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Bailey, Glyn: Testament

With a breathy whisper Glyn Bailey pulls us on a journey in search of “Serenity”. It’s a place that floats on clarinet symphonies and the bulging of a double bass and where the melancholy tones of Bailey himself leave you wondering whether to sigh in retrospective glow or simply sit down and weep for what what’s to come. All of this arrives on the Testament album, a collection of songs where the main protagonist almost croons in a low end lull that soothes the soul while it breaks your heart.

“Eyes”, as this entire album does, somehow seems perfect for the COVID-Current circumstances into which it emerges - although this will all no doubt have been in the process of birth long before we knew of such a thing - where the here and now seem as uncertain but vital as the future. The slither of saxophone is your host here, laying down a path where the destination never quite seems the aim, with the journey instead the point of setting out in the first place. Bailey really is in introspective repose, his easy, engaging and gregarious voice refusing to build up beyond a mere meander and drawing you into the stories and warnings being laid out on the likes of the contradictory tale of “Muse’s Rules”. In many ways I can see, in a slightly less fragile manner, that what Bailey, who is sans band here (but not without the help of constant collaborator Philip Maxwell Senior (occasional guitar and bass) and, amongst many others James Coupe (piano and organ)), lays bare on this offering would surely snag the ear of any Tim Bowness acolyte, or that of a less dance fixated No-man follower. And yet Testament begins its evidence with “Jaques In The City” where sax and accordion causes a flirtation of funk to flutter into being and jazz up what is the opening to an album that never has any intentions of staying quite so jolly at any other point.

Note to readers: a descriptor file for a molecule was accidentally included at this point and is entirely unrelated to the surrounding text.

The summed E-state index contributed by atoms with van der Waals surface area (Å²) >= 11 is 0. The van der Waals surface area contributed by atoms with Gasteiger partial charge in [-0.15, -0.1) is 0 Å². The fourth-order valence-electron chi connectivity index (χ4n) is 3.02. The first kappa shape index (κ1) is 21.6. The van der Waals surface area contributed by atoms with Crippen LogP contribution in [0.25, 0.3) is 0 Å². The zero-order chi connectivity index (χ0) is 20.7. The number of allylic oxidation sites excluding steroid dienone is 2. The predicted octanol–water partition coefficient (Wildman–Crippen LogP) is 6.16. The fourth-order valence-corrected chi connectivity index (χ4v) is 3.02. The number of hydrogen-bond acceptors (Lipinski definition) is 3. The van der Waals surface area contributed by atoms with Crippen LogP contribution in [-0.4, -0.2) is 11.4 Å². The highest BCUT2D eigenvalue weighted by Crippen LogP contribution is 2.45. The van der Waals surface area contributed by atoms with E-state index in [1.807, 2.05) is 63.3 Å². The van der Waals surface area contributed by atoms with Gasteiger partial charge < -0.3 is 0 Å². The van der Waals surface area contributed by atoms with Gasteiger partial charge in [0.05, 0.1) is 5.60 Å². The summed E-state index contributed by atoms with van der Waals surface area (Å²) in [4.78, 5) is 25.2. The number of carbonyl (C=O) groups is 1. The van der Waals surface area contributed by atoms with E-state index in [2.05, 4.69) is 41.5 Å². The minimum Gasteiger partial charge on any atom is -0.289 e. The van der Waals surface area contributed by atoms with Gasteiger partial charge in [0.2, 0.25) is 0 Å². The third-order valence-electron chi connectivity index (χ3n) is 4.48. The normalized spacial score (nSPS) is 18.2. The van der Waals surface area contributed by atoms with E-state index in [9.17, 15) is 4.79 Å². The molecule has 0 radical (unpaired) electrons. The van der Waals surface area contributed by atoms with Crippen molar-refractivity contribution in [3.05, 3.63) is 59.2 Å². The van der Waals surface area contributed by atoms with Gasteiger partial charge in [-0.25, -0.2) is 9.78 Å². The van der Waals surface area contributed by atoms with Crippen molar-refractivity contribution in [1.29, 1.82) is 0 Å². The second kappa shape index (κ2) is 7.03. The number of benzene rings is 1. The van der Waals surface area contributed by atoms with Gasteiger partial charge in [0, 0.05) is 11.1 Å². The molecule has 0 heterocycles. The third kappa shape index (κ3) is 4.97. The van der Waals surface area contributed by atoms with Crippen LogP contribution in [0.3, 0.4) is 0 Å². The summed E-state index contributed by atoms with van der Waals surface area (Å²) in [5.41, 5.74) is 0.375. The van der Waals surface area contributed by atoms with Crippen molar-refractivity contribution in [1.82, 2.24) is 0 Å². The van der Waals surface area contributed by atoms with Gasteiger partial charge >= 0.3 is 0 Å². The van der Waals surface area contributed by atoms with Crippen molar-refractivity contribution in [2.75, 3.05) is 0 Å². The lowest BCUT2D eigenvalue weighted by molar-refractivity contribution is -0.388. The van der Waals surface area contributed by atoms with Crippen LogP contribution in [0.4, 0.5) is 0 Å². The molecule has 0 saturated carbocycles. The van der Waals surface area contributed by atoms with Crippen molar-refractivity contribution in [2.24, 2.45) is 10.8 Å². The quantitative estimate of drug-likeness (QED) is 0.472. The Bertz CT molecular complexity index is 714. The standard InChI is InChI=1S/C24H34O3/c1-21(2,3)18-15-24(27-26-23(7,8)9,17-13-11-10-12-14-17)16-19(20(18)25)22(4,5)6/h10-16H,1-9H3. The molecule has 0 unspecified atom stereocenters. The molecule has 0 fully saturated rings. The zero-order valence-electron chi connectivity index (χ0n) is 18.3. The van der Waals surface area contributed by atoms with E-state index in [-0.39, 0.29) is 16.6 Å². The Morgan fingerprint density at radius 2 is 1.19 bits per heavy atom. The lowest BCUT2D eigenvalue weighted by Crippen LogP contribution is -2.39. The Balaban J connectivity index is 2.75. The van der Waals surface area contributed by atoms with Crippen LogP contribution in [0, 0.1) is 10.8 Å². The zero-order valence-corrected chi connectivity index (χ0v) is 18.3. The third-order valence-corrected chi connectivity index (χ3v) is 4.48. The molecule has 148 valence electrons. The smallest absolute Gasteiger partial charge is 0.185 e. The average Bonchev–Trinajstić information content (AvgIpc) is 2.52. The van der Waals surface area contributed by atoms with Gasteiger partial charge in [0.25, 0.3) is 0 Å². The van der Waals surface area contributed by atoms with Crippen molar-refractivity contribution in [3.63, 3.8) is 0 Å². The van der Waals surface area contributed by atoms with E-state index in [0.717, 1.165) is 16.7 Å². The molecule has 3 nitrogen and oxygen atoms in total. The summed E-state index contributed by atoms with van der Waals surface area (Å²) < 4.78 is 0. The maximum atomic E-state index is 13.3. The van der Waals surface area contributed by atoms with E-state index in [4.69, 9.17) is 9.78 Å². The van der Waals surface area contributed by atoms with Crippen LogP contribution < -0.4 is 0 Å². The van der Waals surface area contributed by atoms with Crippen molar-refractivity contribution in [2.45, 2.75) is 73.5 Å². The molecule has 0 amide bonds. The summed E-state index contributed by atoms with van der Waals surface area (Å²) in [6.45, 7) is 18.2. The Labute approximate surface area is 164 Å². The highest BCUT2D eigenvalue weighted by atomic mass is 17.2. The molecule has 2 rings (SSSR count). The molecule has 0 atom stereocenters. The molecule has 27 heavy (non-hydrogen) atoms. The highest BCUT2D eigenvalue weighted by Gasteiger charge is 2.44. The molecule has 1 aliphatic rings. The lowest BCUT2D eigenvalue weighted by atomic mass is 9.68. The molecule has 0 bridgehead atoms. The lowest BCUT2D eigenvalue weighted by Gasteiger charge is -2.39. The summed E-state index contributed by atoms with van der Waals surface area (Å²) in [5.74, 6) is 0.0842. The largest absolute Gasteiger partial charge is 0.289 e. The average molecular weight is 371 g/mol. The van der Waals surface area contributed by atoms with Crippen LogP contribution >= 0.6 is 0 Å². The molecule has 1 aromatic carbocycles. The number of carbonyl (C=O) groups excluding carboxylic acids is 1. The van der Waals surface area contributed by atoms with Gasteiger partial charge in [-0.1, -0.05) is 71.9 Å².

Bailey’s heavy hearted vocals are simply perfect for the tale of leaving this plain that “Where” throws to the air, while the never less than controlled “A Good Singer And A Good Song” is positively frivolous by comparison. Mood music is good music and with Testament Glyn Bailey undoubtedly knows how to set the tone, build it, stay true to it, write stories around it and then set it free. This may not be an album for all occasions, or indeed something that will bring the good times and yet there’s a warmth in its intention. Experience it when the mood and setting are exactly as they should be and where this album will take you will be warm, fuzzy but then somehow still tinged with the sadness that every day life all too often provides.


Track Listing
1. Jacques In The City
2. The Light
3. Serenity
4. Eyes
5. Muse’s Rules
6. Marswalkers
7. Where
8. Spark
9. A Good Singer And A Good Song
10. A Moment

Added: May 17th 2020
Reviewer: Steven Reid
Score:
Related Link: Glyn Bailey online
Hits: 358
Language: english

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